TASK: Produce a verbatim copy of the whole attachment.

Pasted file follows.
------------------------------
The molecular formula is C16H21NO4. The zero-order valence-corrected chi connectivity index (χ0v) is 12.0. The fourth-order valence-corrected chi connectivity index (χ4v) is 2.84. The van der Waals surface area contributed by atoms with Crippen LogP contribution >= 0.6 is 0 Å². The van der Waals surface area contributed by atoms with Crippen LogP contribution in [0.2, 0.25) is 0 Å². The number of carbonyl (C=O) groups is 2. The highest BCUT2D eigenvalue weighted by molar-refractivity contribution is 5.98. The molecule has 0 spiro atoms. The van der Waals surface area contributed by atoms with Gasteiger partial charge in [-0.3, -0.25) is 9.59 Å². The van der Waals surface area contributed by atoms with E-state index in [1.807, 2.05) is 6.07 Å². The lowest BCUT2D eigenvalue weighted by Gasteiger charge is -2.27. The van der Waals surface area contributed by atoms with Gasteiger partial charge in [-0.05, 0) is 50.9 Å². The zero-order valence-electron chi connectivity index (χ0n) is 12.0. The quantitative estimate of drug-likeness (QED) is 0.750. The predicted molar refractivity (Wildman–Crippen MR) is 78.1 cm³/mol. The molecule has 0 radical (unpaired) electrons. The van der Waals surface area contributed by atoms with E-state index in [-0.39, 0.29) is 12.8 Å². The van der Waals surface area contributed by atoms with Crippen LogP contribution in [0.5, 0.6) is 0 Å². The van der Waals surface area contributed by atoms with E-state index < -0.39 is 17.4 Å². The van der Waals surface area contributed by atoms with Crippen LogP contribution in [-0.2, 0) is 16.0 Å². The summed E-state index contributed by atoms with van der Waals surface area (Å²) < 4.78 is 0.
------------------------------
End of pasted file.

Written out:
The molecular formula is C16H21NO4. The zero-order valence-corrected chi connectivity index (χ0v) is 12.0. The fourth-order valence-corrected chi connectivity index (χ4v) is 2.84. The van der Waals surface area contributed by atoms with Crippen LogP contribution >= 0.6 is 0 Å². The van der Waals surface area contributed by atoms with Crippen LogP contribution in [0.2, 0.25) is 0 Å². The number of carbonyl (C=O) groups is 2. The highest BCUT2D eigenvalue weighted by molar-refractivity contribution is 5.98. The molecule has 0 spiro atoms. The van der Waals surface area contributed by atoms with Gasteiger partial charge in [-0.3, -0.25) is 9.59 Å². The van der Waals surface area contributed by atoms with E-state index in [1.807, 2.05) is 6.07 Å². The lowest BCUT2D eigenvalue weighted by Gasteiger charge is -2.27. The van der Waals surface area contributed by atoms with Gasteiger partial charge in [-0.05, 0) is 50.9 Å². The zero-order valence-electron chi connectivity index (χ0n) is 12.0. The quantitative estimate of drug-likeness (QED) is 0.750. The predicted molar refractivity (Wildman–Crippen MR) is 78.1 cm³/mol. The molecule has 0 radical (unpaired) electrons. The van der Waals surface area contributed by atoms with E-state index in [-0.39, 0.29) is 12.8 Å². The van der Waals surface area contributed by atoms with Crippen LogP contribution in [0.5, 0.6) is 0 Å². The van der Waals surface area contributed by atoms with E-state index < -0.39 is 17.4 Å². The van der Waals surface area contributed by atoms with Crippen LogP contribution in [-0.2, 0) is 16.0 Å². The summed E-state index contributed by atoms with van der Waals surface area (Å²) < 4.78 is 0.